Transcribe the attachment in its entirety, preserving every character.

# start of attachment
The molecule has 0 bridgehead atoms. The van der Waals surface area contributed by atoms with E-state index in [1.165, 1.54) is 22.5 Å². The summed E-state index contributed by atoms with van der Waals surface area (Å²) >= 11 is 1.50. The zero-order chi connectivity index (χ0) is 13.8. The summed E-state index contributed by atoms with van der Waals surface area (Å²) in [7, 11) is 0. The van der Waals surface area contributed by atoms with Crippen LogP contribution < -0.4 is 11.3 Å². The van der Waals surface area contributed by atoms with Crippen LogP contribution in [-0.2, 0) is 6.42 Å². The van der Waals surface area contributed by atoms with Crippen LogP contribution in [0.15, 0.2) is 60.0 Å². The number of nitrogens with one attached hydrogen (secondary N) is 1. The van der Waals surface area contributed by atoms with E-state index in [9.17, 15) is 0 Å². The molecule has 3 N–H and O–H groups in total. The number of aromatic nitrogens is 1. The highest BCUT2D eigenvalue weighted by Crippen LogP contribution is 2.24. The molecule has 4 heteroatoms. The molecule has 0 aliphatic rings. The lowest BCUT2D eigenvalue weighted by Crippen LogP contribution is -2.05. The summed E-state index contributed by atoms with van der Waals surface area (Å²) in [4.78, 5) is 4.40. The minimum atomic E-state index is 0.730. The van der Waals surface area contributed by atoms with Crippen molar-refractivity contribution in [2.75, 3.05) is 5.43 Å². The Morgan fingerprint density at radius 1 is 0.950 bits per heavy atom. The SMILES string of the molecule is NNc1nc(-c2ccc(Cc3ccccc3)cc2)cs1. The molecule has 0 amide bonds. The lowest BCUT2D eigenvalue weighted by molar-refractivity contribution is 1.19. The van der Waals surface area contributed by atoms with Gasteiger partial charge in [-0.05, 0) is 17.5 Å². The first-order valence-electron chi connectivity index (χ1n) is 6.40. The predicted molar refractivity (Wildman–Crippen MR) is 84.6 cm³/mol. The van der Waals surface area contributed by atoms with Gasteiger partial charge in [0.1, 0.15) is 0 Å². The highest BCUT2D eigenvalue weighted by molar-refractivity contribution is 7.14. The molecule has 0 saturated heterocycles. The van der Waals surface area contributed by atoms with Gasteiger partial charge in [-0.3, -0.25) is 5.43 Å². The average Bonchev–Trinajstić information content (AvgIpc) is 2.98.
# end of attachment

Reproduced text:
The molecule has 0 bridgehead atoms. The van der Waals surface area contributed by atoms with E-state index in [1.165, 1.54) is 22.5 Å². The summed E-state index contributed by atoms with van der Waals surface area (Å²) >= 11 is 1.50. The zero-order chi connectivity index (χ0) is 13.8. The summed E-state index contributed by atoms with van der Waals surface area (Å²) in [7, 11) is 0. The van der Waals surface area contributed by atoms with Crippen LogP contribution < -0.4 is 11.3 Å². The van der Waals surface area contributed by atoms with Crippen LogP contribution in [-0.2, 0) is 6.42 Å². The van der Waals surface area contributed by atoms with Crippen LogP contribution in [0.15, 0.2) is 60.0 Å². The number of nitrogens with one attached hydrogen (secondary N) is 1. The van der Waals surface area contributed by atoms with E-state index in [9.17, 15) is 0 Å². The molecule has 3 N–H and O–H groups in total. The number of aromatic nitrogens is 1. The highest BCUT2D eigenvalue weighted by Crippen LogP contribution is 2.24. The molecule has 4 heteroatoms. The molecule has 0 aliphatic rings. The lowest BCUT2D eigenvalue weighted by Crippen LogP contribution is -2.05. The summed E-state index contributed by atoms with van der Waals surface area (Å²) in [4.78, 5) is 4.40. The minimum atomic E-state index is 0.730. The van der Waals surface area contributed by atoms with Crippen molar-refractivity contribution in [2.75, 3.05) is 5.43 Å². The Morgan fingerprint density at radius 1 is 0.950 bits per heavy atom. The SMILES string of the molecule is NNc1nc(-c2ccc(Cc3ccccc3)cc2)cs1. The molecule has 0 amide bonds. The lowest BCUT2D eigenvalue weighted by molar-refractivity contribution is 1.19. The van der Waals surface area contributed by atoms with Gasteiger partial charge in [-0.05, 0) is 17.5 Å². The first-order valence-electron chi connectivity index (χ1n) is 6.40. The predicted molar refractivity (Wildman–Crippen MR) is 84.6 cm³/mol. The van der Waals surface area contributed by atoms with Gasteiger partial charge in [0.1, 0.15) is 0 Å². The highest BCUT2D eigenvalue weighted by molar-refractivity contribution is 7.14. The molecule has 0 saturated heterocycles. The van der Waals surface area contributed by atoms with Gasteiger partial charge in [-0.3, -0.25) is 5.43 Å². The average Bonchev–Trinajstić information content (AvgIpc) is 2.98.